Advertise on Bikeforums.net



User Tag List

Results 1 to 9 of 9
  1. #1
    Dumb@s$ Jarhead mrt10x's Avatar
    Join Date
    Sep 2005
    Location
    Woodland Park CO
    My Bikes
    Calfee Dragon Fly Pro 1984 Pinarello Montello
    Posts
    1,111
    Mentioned
    0 Post(s)
    Tagged
    0 Thread(s)

    Headwind Bike vs Run

    I have an ongoing argument with a co-worker. We are both active milatary and primarily runners, but have both taken up road biking recently as a change. He insists that it is harder to ride into a 15 mph headwind than it is to run into it. I think he is just a better runner than rider and therefore it "feels" harder. I think that aero and mechanical advantage a bike offers has to make riding into a 15 mph wind easier than running into it. You Tri guys seem like the perfect bunch to answer the question...of course it could just be an individual thing I guess.

  2. #2
    Senior Member
    Join Date
    May 2005
    Location
    North Bend, WA
    My Bikes
    Cervelo Soloist / Cervelo P3
    Posts
    480
    Mentioned
    0 Post(s)
    Tagged
    0 Thread(s)
    Quote Originally Posted by mrt10x
    I have an ongoing argument with a co-worker. We are both active milatary and primarily runners, but have both taken up road biking recently as a change. He insists that it is harder to ride into a 15 mph headwind than it is to run into it. I think he is just a better runner than rider and therefore it "feels" harder. I think that aero and mechanical advantage a bike offers has to make riding into a 15 mph wind easier than running into it. You Tri guys seem like the perfect bunch to answer the question...of course it could just be an individual thing I guess.
    I think that the frontal area of a rider down on the aerobars is less than the frontal area of a runner going at the same speed, and so the drag would probably be less. Not having convenient access to a wind tunnel, I have no data for this, though.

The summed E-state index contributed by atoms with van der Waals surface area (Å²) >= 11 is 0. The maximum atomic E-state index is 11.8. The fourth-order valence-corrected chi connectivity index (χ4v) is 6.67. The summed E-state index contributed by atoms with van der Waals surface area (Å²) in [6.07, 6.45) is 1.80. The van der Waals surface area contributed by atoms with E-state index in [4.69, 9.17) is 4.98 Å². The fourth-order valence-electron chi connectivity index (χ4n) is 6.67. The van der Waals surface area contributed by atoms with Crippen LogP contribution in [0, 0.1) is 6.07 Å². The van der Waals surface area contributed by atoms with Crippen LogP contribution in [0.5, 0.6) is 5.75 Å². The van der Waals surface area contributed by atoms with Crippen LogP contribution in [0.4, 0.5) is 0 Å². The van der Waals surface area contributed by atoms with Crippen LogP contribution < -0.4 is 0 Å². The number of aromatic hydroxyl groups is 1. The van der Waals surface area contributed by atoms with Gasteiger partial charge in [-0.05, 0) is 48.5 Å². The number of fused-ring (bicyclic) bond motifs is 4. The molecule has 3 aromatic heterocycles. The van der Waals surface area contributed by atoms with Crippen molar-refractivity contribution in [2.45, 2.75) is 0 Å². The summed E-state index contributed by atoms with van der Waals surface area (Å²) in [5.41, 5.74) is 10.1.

3. #3
    Senior Member jennings780's Avatar
    Join Date
    Apr 2005
    Location
    St. Louis, Missouri
    My Bikes
    '06 Cannondale CAAD8, '04 Cannondale Ironman 2000
    Posts
    422
    Mentioned
    0 Post(s)
    Tagged
    0 Thread(s)
    How do you define harder?
    I know that on a pretty flat road with little or no wind I can ride at about 22mph for a pretty long time. On the same flat road I can run at about 7 1/2mph for a pretty long time also.

    Now lets assume there is a 10mph headwind. How much do you think performance will drop off? I would think that on the bike I would drop to about 15 - 16mph (approx. based on experience). I would also guess that my running speed may drop to 6 1/2mph. These are just loose guesses - but approximately based on experience.

    If this were the case the drop in speed on the bike would be over 1/3rd while the drop on the run would be about 1/8th.

    I think that when biking at 18 or 20 or 22mph wind is so much of what you are fighting against that adding a headwind will slow you down a lot. I think that running 6 - 8mph the main thing you are fighting is gravity and friction. Adding a headwind will make a difference but not as much as on the bike.